The number of older residents in Texas has grown steadily in recent years, leading to a large increase in the number of people in nursing homes or assisted living facilities. We trust these facilities to take good care of our loved ones, but all too often, a lack of care, staffing shortages, and other issues lead to emotional abuse, a problem that is every bit as damaging to residents as physical neglect.
If your family member has suffered emotional abuse at a nursing home or assisted living facility in Texas, contact Loewy Law Firm immediately. Adam Loewy is an Austin elder abuse lawyer who has been fighting on behalf of the injured since 2005 and is well-known for delivering exceptional results for our clients. Loewy is also widely respected by his peers in the Texas legal community and has been recognized as a Texas Super Lawyer for five years in a row (2017-2022). Let us help you pursue fair compensation and justice on behalf of your family. Call our Austin office today or visit our contact page for a free consultation.
What Is Emotional Abuse?
One of the most pernicious things about emotional abuse is that it can be much harder to recognize than physical abuse, and yet its effects are every bit as real and damaging. Elder emotional abuse, sometimes referred to as psychological abuse, describes a range of non-physical means by which a caregiver inflicts emotional trauma on an older adult. Emotional abuse can be either verbal or non-verbal, and the goal is generally to intimidate, frighten, or isolate the victim. Because emotional abuse on its own does not involve physical injuries, it can be extremely difficult to detect, and abused adults sometimes suffer for years before receiving any help.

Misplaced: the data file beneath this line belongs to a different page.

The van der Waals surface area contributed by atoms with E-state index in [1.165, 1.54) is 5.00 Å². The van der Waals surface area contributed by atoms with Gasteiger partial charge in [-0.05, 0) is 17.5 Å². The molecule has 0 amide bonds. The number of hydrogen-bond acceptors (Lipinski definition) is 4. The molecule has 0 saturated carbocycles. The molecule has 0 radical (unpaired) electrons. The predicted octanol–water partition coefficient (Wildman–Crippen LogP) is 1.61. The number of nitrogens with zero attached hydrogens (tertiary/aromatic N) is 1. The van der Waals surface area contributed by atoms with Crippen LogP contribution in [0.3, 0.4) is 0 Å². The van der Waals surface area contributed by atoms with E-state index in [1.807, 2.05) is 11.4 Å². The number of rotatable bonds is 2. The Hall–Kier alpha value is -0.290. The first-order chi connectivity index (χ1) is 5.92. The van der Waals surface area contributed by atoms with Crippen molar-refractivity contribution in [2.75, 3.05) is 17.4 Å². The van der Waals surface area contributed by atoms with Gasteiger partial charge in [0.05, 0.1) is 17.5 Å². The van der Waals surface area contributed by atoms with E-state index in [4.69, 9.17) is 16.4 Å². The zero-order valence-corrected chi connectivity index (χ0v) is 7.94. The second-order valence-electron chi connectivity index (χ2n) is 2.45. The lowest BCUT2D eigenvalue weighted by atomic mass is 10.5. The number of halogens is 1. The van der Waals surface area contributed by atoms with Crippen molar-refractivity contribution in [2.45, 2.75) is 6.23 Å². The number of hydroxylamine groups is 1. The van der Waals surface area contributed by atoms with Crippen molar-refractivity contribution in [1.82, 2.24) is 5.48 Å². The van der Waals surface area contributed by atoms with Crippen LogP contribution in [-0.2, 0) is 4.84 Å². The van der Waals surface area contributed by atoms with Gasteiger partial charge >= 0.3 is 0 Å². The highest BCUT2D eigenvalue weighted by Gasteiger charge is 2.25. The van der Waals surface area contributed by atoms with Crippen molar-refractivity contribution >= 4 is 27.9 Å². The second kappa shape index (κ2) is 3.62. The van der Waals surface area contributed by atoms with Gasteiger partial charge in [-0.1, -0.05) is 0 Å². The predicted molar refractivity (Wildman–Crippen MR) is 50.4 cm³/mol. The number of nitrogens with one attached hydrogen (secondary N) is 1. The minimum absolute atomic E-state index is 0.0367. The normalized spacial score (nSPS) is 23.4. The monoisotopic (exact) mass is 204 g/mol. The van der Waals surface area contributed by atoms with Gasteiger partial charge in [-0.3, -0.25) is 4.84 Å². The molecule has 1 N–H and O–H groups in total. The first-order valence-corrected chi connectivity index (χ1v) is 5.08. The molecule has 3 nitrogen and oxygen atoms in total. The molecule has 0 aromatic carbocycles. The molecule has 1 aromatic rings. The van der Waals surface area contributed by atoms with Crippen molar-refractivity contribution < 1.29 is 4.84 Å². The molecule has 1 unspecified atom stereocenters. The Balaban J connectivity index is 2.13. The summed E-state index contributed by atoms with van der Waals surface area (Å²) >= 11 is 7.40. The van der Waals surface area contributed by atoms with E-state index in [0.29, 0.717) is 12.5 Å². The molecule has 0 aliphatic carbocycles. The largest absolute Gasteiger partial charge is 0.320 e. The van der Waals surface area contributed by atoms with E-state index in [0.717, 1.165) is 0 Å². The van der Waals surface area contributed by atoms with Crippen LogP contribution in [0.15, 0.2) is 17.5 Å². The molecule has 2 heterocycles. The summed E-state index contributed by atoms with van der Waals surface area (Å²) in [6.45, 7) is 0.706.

Example of Elder Emotional Abuse
Elder emotional abuse in nursing homes or assisted living facilities can be verbal, such as:
- Yelling or shouting at residents
- Shaming or humiliating a resident in public or private
- Mocking or insulting a resident for having trouble performing certain tasks
- Talking about a resident to other staff in public in a derogatory manner
- Blaming the resident for things beyond the resident’s control
- Threatening to restrain the resident or making threats of physical or sexual abuse
- Disregarding or ignoring a resident’s concerns
Emotional or psychological abuse can also be nonverbal in nature, including:
- Isolating a resident from their family and friends
- Blocking residents from taking part in social activities at the facility
- Ignoring the resident when they ask for help or try to talk to facility staff
- Moving things a resident needs (walkers, canes, glasses, etc.) into areas that are hard for the resident to access or reach
Signs of Nursing Home Emotional Abuse
One of the reasons emotional abuse in Texas nursing homes and assisted living facilities is so difficult to detect is there are often few physical signs that it has occurred. Emotional abuse can be particularly difficult to detect if an older adult has a progressive neurological disorder like dementia or has other problems communicating. Here are a few warning signs to watch for if you suspect an older family member is being psychologically abused: